Then, in November 2022, salacious details about SBF/FTX began to emerge on the back of our story. SBF had been running a “cabal” of former roommates (several of whom, it was speculated, had been involved in a polyamorous tryst) out of a lavish compound in the Bahamas. It had no accounting department or risk manager, despite being a $32 billion company in an infamously risky industry. Still, many aspects of FTX made it a different type of scandal to BitConnect and the rest. SBF’s organisation had been taken seriously by serious people, including the regulators and many high-profile politicians. It had investors from blue-blooded Silicon Valley firms and it presented itself as part of the next wave of crypto development: sober, measured, media-savvy, and politically connected.
BitConnect, Onecoin, QuadrigaCX et al. had never made it onto the front cover of Forbes or Fortune. The founders of these enterprises didn’t appear before Congressional committees, as SBF was wont to do, to argue for the industry’s interests. They never had private meetings with the chairman of the SEC to argue for favourable treatment. They never paid off one third of Congress — almost 200 representatives and senators. They never appeared in primetime ads, and on-stage, with A-listers like seven-time Super Bowl winner Tom Brady, Larry David or President Bill Clinton. And they certainly never paid to rename football and baseball stadiums with their brand. This was a different crowd to the old bad boys of crypto.
SBF’s need for attention from the media and the political class is one reason why he’s now taking such a rap for the industry’s failings. He brought it on himself. SBF, who dressed and acted in a casual way that reporters tended to like, was a media addict who revelled in his “king of crypto” status. He gave out his cell number to anyone who would listen to him, making himself available for comment at odd times, day and night. He never missed an opportunity to make a potentially viral TikTok video or eke out a little more airtime. Even after FTX’s collapse, he was still calling up every reporter he knew to try and press his innocence, even as every defence lawyer told him to stay quiet.
So, when the New York Times said that crypto was on trial in the SBF case, it was not entirely unreasonable (though definitely misleading). He was the face of crypto for a couple of years. But, to many in the industry, SBF’s incarceration proves little, because he was never a true believer. SBF never advocated for true decentralisation, as hardened Bitcoiners do. And, when he was palling around D.C. salons in 2021 and 2022, he was largely speaking for his own company, rather than for the industry as a whole. These people point out that the fraud was committed largely in dollars, rather than crypto, and it could have happened in any industry that’s lightly regulated and supervised. Bernie Madoff, Elizabeth Holmes and the Great Financial Crisis of 2007-8 managed fine without any Bitcoin or stablecoins changing hands.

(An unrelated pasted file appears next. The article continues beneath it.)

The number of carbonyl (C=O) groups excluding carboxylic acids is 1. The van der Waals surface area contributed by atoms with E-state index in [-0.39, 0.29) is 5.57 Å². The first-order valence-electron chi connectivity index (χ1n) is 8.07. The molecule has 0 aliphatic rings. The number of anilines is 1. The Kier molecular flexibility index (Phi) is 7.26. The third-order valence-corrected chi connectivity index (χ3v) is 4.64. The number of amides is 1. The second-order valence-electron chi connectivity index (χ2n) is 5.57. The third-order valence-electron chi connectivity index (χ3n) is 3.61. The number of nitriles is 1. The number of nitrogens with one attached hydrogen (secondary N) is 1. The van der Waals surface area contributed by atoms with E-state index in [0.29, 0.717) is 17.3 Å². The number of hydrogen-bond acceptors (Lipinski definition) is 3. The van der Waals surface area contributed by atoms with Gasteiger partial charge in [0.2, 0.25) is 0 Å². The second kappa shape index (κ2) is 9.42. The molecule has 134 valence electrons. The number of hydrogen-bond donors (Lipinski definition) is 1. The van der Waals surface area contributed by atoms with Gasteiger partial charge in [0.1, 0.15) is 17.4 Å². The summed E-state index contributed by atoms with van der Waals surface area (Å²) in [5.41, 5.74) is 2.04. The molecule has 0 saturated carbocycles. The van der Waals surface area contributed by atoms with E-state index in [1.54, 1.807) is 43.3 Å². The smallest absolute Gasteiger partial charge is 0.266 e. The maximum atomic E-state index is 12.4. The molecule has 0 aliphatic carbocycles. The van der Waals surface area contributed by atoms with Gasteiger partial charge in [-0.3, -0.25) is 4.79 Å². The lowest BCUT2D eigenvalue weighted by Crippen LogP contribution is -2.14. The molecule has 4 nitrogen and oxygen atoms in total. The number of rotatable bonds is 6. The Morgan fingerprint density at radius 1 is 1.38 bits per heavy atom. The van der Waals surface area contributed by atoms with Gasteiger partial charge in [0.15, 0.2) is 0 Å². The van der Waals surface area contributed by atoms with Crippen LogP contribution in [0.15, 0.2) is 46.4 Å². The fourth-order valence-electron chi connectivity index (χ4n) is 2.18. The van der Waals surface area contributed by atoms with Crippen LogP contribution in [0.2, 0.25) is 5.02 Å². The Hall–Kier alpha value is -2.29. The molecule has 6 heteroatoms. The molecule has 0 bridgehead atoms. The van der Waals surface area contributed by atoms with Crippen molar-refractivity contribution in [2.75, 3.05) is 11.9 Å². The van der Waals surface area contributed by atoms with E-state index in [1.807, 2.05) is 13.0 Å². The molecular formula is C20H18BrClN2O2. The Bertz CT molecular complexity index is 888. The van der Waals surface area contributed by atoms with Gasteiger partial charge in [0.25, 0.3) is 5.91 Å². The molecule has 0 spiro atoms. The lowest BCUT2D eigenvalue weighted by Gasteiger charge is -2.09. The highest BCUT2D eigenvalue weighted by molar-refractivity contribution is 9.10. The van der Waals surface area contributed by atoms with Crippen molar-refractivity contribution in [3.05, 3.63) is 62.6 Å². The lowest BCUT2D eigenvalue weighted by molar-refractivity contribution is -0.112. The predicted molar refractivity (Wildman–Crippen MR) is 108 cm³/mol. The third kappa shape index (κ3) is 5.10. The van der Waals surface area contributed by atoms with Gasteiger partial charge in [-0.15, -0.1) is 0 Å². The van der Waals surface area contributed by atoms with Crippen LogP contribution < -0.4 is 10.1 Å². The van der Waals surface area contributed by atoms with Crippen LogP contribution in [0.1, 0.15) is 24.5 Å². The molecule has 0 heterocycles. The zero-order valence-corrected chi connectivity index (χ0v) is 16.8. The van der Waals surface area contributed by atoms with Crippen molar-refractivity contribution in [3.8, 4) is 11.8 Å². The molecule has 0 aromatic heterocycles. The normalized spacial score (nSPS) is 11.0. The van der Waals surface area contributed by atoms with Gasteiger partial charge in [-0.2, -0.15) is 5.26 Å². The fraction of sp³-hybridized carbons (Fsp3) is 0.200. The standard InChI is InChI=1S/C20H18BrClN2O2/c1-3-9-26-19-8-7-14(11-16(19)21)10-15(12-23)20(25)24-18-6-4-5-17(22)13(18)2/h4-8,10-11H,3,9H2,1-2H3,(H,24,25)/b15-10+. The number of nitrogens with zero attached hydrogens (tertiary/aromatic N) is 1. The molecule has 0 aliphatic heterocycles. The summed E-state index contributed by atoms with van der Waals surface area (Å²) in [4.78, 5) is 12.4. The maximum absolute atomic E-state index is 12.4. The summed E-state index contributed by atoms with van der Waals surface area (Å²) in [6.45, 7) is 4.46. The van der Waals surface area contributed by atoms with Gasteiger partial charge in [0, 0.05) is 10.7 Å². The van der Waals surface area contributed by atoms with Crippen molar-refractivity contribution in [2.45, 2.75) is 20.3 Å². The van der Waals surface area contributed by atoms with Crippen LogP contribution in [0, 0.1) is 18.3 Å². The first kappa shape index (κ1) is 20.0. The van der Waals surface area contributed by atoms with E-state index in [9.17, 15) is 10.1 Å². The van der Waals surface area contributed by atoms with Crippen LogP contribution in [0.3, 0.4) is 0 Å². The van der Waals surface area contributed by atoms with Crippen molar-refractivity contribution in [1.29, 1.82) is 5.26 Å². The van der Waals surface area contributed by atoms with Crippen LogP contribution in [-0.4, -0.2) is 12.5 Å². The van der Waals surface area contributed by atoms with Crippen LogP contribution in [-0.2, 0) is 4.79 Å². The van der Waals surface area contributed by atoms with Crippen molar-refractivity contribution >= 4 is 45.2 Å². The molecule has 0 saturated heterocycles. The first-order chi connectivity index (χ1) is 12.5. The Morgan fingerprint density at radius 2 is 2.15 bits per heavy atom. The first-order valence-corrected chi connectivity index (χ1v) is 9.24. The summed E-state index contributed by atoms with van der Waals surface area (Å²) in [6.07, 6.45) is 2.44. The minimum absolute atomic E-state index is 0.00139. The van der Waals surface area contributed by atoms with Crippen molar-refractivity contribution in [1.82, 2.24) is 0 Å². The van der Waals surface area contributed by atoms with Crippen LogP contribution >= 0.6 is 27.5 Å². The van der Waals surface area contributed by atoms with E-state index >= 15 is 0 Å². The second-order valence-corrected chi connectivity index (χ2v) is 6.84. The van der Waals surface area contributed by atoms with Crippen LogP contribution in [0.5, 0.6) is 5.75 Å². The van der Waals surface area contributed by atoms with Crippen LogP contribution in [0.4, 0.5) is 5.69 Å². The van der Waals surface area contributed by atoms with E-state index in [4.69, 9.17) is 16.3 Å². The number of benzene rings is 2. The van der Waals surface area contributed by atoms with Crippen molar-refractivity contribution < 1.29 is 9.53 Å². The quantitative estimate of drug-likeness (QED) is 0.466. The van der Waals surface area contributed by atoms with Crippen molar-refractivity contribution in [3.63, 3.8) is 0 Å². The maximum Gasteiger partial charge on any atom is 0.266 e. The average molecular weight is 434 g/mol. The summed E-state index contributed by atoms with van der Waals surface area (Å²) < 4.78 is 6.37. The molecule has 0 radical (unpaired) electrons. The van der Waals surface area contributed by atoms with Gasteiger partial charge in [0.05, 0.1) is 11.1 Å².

But SBF really was supposed to be the chosen one who could make crypto safe for everyday users. As new laws and regulators come down in the wake of FTX, SBF may have achieved that goal, but not in the way he intended. Today, the words “crypto” and “Web3” are losing their currency, replaced by a legalistic vocabulary of “digital assets” and “tokenisation”. Intermediaries that hold crypto assets, like exchanges, now have to attest to their reserves, so it’s clear that people like SBF are not making off with people’s money for their own enjoyment. Crypto is less about financial freedom and wild speculation around funny sounding meme-coins (like Dogecoin and Shiba Inu) and more about “real-world assets”, such as treasury bonds and stocks.
Wall Street is gradually incorporating crypto into the wide financial nexus in subtle ways, exerting control over future regulation and controls. The T-shirt wearing Bitcoiners, who gave rise to the industry and made it culturally interesting, are being sidelined in favour of suits and compliance officers. This all makes the industry less fun to cover and less scandalous. But it also probably means that crypto is on safer ground: more trustworthy and predictable, and less volatile. SBF was part of a wave of crypto-sanitisers who aim was to move crypto from the anarchic fringe to the mainstream. His accidental legacy may be to make it more like the rest of finance — safe for grandma and relatively boring.